- Check if you’re eligible for a subsidized health insurance plan through healthcare.gov.
- Consider a Health Savings Account (HSA). This is a savings account that allows you to save pre-tax dollars to spend on medical costs – it also reduces your taxable income.
- Calculate how much you’ll need to pay each year for health insurance, disability insurance, and retirement plans, then divide it by 12. Separate that amount from your monthly income and place it into your tax account.
Freelancers also need to pay for other types of insurance. These can include:
- Life insurance. If you have dependents, life insurance should be non-negotiable.
- Disability insurance. This gives you an income if something happens that prevents you from being able to work, either at your chosen occupation or at any occupation.
- Car insurance.
- Depending on your line of freelancing work, business insurance such as general liability insurance or professional liability might be necessary to protect you from being sued by unhappy customers or people who get injured on your premises.
Freelancer Finances for the Digital NomadIf you’re a freelancer on-the-go who works from different locations, there are a few more issues you’ll have to bear in mind. Here are four things to consider as a digital nomad:
- As well as your ongoing living expenses, you might need to budget for storage for your possessions back home, or for maintenance on a property in your hometown.
- Having an emergency fund and insurance is even more important when you’re a digital nomad, because of the greater risk of experiencing the unexpected, having to manage in a foreign language, and lack of access to healthcare.
- Foreign currency fees can end up taking a significant slice of your income. Think about the best way to convert your money to your local currency – would you save money if you request payment in your local currency, or would you do better to get paid in USD to your home bank account, and then use a no-foreign-transaction-fee credit card as much as possible?
- Pay careful attention to your tax obligations. As a U.S. citizen, you’ll have to complete your tax returns on time, no matter where you are in the world. If you’re working as an independent contractor, you’ll still have to pay your Medicare and Social Security requirements, even if you’re living on the beach in Bali. Depending on where you’re based, you might also have to pay taxes to your current country of residence.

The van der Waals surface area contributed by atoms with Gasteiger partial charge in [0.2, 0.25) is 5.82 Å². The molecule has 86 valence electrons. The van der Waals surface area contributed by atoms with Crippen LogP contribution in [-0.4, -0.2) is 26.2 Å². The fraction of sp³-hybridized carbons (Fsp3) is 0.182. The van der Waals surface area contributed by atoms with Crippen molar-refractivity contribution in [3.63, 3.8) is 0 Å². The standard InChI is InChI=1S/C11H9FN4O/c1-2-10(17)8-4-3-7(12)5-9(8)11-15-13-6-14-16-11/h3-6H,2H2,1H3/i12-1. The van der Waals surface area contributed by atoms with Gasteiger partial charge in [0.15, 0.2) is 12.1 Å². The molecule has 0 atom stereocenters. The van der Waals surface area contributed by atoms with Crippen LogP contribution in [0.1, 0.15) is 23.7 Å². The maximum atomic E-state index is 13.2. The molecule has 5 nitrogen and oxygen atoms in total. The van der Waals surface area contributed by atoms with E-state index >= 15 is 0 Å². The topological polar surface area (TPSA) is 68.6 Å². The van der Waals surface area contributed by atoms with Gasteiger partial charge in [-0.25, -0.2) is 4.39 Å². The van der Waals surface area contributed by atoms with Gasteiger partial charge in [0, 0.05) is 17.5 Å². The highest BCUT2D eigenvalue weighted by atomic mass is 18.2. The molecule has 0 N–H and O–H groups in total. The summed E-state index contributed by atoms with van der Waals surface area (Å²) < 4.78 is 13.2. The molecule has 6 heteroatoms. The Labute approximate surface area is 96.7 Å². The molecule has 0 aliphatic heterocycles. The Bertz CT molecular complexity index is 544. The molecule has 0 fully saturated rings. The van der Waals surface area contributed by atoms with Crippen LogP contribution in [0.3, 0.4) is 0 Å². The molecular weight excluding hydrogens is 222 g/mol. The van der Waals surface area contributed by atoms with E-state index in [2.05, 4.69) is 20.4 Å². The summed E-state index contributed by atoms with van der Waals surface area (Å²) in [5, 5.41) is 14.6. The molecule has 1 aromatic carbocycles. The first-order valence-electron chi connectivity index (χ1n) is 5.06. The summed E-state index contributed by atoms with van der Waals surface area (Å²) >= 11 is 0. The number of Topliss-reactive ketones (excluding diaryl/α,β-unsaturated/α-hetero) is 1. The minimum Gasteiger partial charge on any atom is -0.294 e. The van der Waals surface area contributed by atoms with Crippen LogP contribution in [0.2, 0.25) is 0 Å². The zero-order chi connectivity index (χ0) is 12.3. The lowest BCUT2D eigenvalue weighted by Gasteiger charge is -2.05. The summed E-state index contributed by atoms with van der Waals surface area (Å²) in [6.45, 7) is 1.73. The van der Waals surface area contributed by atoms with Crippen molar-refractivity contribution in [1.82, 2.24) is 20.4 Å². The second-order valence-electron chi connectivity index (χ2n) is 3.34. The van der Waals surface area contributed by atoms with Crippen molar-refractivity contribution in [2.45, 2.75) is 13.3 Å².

Save for the FutureSavings are vital for a healthy financial life, whether you’re freelancing or earning a salary. First off, you need to save for retirement. It’s another obligation that’s easy to overlook when you don’t have an employer making deductions from your paycheck, but it’s just as important.
An estimated 40% of freelancers don’t have an active retirement plan. If you’re one of them, you face the very real possibility of having to keep on working till you drop, which isn’t most people’s idea of fun.
Ideally, you should save around 20% of your income for retirement, but most freelancers save 10%-15% each month. By separating your retirement savings monthly, you’ll reduce the burden, so don’t leave it till the end of the year to make contributions to your retirement plan.
- Simplified Employee Pension (SEP)
- Solo 401(k)
- Traditional IRA
- Roth IRA
- Defined benefit plan
To calculate your emergency fund:
- Look through your expenses for the past six months or so.
- Include costs like a mortgage or rental amounts, utility bills, grocery costs, etc., but don’t count luxuries such as vacations.
- Work out the average monthly amount you’ll need to cover these expenses and multiply it by three to six, depending on how many months you want to cover: this is the basis for your emergency fund.
Enjoy Your Profit!Don’t forget to pay yourself! Once you’ve made your deductions for tax, insurance, savings, and other obligations, and set aside an amount for business expenses, all the rest goes into your personal bank account. This is the beauty of setting up separate accounts – once the money reaches your personal account, you know that it’s all yours. You won’t need to worry about leaving some aside for taxes or wonder if you’ll need to save some for the future.
- Spend some time calculating your expenses and what you will need income-wise to meet them.
- Don’t forget to include items like taxes and health insurance into your expense plan.
- If you are going to enjoy the digital nomad lifestyle, keep in mind any additional expenses.
- Create a savings plan and make sure it is adequate for your future needs.
- If you are stuck, hire a financial planner to help you organize everything!
Main Page: The Ultimate Guide to Being a Freelancer
Chapter 1: Finding a Freelance Job
Chapter 2: How to Create a Winning Freelance Profile
Chapter 3: How to Price Your Freelance Work
Chapter 4: How to Book a Freelance Job
Chapter 5: How to Discuss a Freelance Project with Your Client Before You Start
Chapter 6: How to Navigate the Freelance – Client Relationship
Chapter 7: How to Manage Your Time as a Freelancer for Maximum Productivity
Chapter 8: How to Get Paid as a Freelancer
YOU ARE HERE – Chapter 9: Managing Your Finances as a Freelancer – A Comprehensive Guide
Chapter 10: How to Advance Your Freelance Career
Chapter 11: How to Be a Freelancer & Keep Your Day Job